Although at least four genes have been identified as possible markers for dyslexia, scientists have encountered considerable difficulty in coming to consensus about identifying a culprit as a contributing cause for the perplexing reading disorder. As noted previously here on LD Blog, DCDC2 (1 November 2005) and DYX1C1 (1 August 2008; 19 November 2009), among others, have been cited as possible loci for disruptions. But problems emerge when seeking to connect studies that point toward these candidate genes and studies showing the individuals with the problems. The associations between genes and problems appear in some language populations, but perhaps not in others, making one wonder about the clarity of the relationships.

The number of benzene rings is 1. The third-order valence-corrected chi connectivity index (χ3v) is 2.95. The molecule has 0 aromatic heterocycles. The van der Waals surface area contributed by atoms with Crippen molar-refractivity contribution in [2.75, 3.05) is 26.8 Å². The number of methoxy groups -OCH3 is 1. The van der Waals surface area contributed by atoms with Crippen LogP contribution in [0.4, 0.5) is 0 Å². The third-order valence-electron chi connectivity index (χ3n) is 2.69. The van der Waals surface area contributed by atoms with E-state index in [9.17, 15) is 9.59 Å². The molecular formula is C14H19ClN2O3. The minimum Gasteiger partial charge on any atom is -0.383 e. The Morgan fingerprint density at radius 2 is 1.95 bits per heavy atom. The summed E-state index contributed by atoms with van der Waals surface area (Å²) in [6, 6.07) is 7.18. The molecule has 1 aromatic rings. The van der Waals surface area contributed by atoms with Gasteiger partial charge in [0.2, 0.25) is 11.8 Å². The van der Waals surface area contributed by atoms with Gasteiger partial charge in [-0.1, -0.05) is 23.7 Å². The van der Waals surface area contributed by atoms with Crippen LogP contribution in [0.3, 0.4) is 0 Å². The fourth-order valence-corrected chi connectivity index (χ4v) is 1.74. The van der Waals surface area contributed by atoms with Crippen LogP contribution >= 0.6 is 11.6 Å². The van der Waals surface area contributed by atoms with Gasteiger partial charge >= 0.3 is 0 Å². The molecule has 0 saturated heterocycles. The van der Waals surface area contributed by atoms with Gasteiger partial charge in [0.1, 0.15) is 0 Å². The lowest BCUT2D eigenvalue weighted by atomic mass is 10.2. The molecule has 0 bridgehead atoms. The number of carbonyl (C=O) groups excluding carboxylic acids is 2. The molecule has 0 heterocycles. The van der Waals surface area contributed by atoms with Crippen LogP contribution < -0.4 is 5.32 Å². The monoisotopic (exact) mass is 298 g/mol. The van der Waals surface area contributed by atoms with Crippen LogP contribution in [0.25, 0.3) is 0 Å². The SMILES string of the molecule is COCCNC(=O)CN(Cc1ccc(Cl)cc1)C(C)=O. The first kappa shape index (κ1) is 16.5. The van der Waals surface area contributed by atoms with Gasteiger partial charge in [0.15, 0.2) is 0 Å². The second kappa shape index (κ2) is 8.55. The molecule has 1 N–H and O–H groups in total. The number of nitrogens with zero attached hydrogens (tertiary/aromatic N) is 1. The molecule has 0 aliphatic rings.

Seeking a means of examining the relationships at a more abstract level, a group of European researchers collected data from a sample of individuals with dyslexia that represented people from eight different countries (Austria, France, Germany, The Netherlands, Switzerland, Finland, Hungary, and the United Kingdom). Using this diverse language sample, they reasoned, would allow them to search the the connections between genes and dyslexia at a more abstract level than when testing with a sample of people speaking just one or two languages.
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